By John Focht
This winter has been a tough one with all the snow, the school closings, missed work time, shoveling, dealing with ice, and everything else. With still a few weeks of winter left, and plenty of time for more snow fall, keep these tips in mind to keep safe through these last few weeks with old man winter.
Shovel All Sidewalks and Walkways
It’s can be back-breaking work, but in addition to shoveling out your driveway, be sure to continue shoveling all sidewalks and walkways on your property too. You don’t want to force your neighbors to have to walk in the street when passing your house because you haven’t shoveled your front sidewalk.
Between kids trying to walk to and from the bus stop, people walking their dogs, and people just out for a leisurely walk, you need to shovel out your front sidewalk to provide them a spot to walk. Leaving the sidewalk snow-covered and un-shoveled is pretty irresponsible on your part.
If you are physically unable to shovel your sidewalk or driveway, find someone in the neighborhood you can help you out.
Salt Driveway and Walkways
Once you have finished shoveling, throw down some rock salt to keep the sidewalks and walkways from turning into a sheet of ice. If the sun is out during the day and the temperatures rise, the melted daytime snow will sure to freeze on your sidewalks overnight. If someone slips and falls on the ice on your property, you could be held financially responsible to cover any medical costs.
Don’t Throw Shoveled Snow into Streets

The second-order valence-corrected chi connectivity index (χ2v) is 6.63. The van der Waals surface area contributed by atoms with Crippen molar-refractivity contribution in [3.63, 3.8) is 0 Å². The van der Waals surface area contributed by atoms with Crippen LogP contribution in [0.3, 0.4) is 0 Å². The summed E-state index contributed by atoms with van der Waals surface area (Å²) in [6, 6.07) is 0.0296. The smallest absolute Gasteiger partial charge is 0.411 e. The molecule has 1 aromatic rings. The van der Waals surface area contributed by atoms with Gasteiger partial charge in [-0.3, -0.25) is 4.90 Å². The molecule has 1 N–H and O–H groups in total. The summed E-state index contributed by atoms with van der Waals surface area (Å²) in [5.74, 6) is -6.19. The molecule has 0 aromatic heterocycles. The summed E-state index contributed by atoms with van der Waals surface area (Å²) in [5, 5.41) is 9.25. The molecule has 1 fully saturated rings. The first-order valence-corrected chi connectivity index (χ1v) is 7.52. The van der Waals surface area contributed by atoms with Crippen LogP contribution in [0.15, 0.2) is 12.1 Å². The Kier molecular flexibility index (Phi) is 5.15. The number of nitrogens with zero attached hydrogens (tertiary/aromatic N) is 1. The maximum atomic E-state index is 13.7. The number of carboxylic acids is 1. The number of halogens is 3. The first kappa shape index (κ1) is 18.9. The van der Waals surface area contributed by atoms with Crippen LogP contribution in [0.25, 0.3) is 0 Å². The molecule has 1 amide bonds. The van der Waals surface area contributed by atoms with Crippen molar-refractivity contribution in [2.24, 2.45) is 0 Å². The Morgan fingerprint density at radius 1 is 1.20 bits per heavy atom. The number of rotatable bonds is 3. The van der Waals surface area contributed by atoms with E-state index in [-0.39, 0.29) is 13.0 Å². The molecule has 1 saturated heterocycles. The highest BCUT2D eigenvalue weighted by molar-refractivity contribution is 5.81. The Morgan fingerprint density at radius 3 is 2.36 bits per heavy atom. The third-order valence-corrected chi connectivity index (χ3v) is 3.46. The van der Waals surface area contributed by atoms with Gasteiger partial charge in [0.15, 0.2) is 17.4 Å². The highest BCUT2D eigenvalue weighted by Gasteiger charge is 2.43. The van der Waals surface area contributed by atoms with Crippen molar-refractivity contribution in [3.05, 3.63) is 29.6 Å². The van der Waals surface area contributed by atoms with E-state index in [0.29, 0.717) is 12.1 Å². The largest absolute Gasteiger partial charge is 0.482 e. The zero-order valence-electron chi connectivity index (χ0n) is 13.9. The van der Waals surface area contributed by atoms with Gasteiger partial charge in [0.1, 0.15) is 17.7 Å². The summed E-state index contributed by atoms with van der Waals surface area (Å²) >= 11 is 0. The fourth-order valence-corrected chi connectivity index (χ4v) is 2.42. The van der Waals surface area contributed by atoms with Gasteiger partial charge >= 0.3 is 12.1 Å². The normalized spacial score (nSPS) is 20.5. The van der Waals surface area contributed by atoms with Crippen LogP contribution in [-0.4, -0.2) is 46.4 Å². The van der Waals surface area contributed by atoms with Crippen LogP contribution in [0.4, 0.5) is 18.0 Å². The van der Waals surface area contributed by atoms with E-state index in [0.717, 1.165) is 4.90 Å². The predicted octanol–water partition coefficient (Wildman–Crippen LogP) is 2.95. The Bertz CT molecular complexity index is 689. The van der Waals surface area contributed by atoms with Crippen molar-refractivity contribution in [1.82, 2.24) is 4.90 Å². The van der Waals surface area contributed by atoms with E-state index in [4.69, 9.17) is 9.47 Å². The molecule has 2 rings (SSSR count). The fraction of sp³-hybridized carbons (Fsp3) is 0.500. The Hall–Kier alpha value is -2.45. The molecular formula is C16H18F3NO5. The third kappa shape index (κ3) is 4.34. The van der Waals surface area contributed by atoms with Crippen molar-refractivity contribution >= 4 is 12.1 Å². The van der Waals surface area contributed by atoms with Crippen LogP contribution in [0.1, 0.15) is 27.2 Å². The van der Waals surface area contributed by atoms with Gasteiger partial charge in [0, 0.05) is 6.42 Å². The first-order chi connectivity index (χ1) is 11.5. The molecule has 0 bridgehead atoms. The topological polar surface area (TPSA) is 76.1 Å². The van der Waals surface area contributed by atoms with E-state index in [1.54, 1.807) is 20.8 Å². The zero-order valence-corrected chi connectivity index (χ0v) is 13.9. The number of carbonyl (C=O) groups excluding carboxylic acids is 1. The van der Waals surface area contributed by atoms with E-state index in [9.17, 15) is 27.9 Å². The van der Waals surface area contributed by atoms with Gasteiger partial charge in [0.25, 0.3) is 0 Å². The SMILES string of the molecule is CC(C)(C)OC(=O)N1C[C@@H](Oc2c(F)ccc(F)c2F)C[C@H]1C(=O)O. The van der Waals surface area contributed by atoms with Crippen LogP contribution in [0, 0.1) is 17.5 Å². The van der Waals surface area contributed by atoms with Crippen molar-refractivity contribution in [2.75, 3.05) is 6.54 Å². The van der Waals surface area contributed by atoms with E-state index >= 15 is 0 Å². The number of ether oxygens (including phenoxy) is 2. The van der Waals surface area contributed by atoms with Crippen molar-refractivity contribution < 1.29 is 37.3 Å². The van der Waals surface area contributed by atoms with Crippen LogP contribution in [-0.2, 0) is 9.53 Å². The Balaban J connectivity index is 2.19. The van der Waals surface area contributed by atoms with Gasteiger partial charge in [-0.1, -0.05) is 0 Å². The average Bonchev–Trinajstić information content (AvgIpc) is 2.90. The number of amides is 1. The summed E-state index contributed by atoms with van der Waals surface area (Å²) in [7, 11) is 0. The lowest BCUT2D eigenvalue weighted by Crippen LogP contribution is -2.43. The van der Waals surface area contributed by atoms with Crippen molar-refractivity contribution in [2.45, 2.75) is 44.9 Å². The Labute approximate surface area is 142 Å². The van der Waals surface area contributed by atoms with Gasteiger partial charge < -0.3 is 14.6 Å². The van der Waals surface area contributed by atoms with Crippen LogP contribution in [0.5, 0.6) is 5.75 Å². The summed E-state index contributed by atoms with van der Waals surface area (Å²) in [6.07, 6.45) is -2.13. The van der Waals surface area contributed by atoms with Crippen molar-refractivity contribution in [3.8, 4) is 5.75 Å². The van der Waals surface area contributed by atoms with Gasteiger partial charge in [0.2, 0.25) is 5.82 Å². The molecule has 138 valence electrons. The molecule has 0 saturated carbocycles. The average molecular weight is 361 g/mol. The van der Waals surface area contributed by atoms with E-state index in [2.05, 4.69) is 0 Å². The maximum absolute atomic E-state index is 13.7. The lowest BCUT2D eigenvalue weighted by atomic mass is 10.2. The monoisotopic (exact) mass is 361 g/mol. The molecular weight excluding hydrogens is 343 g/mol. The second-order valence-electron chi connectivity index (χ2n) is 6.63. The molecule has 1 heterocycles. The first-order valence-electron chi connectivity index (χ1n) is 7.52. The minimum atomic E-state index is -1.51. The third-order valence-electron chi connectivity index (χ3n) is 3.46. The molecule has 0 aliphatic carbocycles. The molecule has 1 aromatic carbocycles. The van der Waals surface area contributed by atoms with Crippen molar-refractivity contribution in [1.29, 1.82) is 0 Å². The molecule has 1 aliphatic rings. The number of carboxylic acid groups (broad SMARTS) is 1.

Be aware of where you are tossing the shoveled snow. Throw it onto the grass or off to the side, but don’t throw it back out in the streets. Mounds of snow tossed back out into the street can cause potential accidents with cars swerving to avoid the snow.
Don’t let Kids Sled Unsupervised into Streets
Sledding is one of the best ways to spend a winter day for kids. If the kids are sledding down a hill in the front yard, be sure there is some sort of supervision to ensure no one is sledding out into the street. Or if you are on a side street with very little traffic, be sure there is some sort of supervision out in the street as the kids sled down the front hill into the street.
This sounds like pretty obvious advice, but too many accidents occur because drivers can’t see the kids around the piles of snow, or worse, the driver is not paying attention.
We’ve all heard it, we’ve all said it, and we all pretty much ignore it, but drive smart through the winter conditions. Provide yourself extra time in the mornings to account for dealing with icy or snow covered roads. Give yourself plenty of distance between yourself and the car in front of you. And just slow down. The roads may appear fine, but on these cold mornings or cold evenings, and icy patch is always just around the corner, so you need to be in control of your car.